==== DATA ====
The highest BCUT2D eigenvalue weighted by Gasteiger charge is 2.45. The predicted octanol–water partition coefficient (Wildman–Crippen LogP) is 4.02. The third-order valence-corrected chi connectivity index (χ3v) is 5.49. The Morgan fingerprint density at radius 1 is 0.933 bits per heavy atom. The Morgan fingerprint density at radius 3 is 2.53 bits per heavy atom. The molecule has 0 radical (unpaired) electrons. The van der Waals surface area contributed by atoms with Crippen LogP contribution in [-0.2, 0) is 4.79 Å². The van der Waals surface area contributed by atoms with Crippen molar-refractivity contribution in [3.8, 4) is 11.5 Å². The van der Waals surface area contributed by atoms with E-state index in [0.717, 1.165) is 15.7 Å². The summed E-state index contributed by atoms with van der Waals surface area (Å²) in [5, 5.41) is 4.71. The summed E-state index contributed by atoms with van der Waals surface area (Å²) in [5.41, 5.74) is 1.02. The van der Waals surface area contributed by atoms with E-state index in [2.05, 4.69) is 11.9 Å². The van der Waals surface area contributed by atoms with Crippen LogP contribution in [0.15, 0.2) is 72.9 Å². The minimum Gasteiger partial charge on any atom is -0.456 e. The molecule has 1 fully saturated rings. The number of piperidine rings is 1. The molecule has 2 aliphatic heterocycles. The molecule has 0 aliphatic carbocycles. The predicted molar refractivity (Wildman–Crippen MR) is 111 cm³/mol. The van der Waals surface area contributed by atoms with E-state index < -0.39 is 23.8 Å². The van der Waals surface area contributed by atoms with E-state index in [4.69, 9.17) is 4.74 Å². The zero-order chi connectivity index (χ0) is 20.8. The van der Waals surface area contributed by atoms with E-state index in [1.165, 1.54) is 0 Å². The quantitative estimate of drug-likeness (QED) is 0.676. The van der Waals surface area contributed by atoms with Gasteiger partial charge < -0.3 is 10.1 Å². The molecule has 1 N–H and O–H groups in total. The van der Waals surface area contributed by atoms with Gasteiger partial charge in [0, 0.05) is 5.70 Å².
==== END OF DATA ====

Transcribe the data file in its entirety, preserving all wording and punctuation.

The highest BCUT2D eigenvalue weighted by Gasteiger charge is 2.45. The predicted octanol–water partition coefficient (Wildman–Crippen LogP) is 4.02. The third-order valence-corrected chi connectivity index (χ3v) is 5.49. The Morgan fingerprint density at radius 1 is 0.933 bits per heavy atom. The Morgan fingerprint density at radius 3 is 2.53 bits per heavy atom. The molecule has 0 radical (unpaired) electrons. The van der Waals surface area contributed by atoms with Crippen LogP contribution in [-0.2, 0) is 4.79 Å². The van der Waals surface area contributed by atoms with Crippen molar-refractivity contribution in [3.8, 4) is 11.5 Å². The van der Waals surface area contributed by atoms with E-state index in [0.717, 1.165) is 15.7 Å². The summed E-state index contributed by atoms with van der Waals surface area (Å²) in [5, 5.41) is 4.71. The summed E-state index contributed by atoms with van der Waals surface area (Å²) in [5.41, 5.74) is 1.02. The van der Waals surface area contributed by atoms with E-state index in [2.05, 4.69) is 11.9 Å². The van der Waals surface area contributed by atoms with Crippen LogP contribution in [0.15, 0.2) is 72.9 Å². The minimum Gasteiger partial charge on any atom is -0.456 e. The molecule has 1 fully saturated rings. The number of piperidine rings is 1. The molecule has 2 aliphatic heterocycles. The molecule has 0 aliphatic carbocycles. The predicted molar refractivity (Wildman–Crippen MR) is 111 cm³/mol. The van der Waals surface area contributed by atoms with E-state index < -0.39 is 23.8 Å². The van der Waals surface area contributed by atoms with E-state index in [4.69, 9.17) is 4.74 Å². The zero-order chi connectivity index (χ0) is 20.8. The van der Waals surface area contributed by atoms with E-state index in [1.165, 1.54) is 0 Å². The quantitative estimate of drug-likeness (QED) is 0.676. The van der Waals surface area contributed by atoms with Gasteiger partial charge < -0.3 is 10.1 Å². The molecule has 1 N–H and O–H groups in total. The van der Waals surface area contributed by atoms with Gasteiger partial charge in [0, 0.05) is 5.70 Å².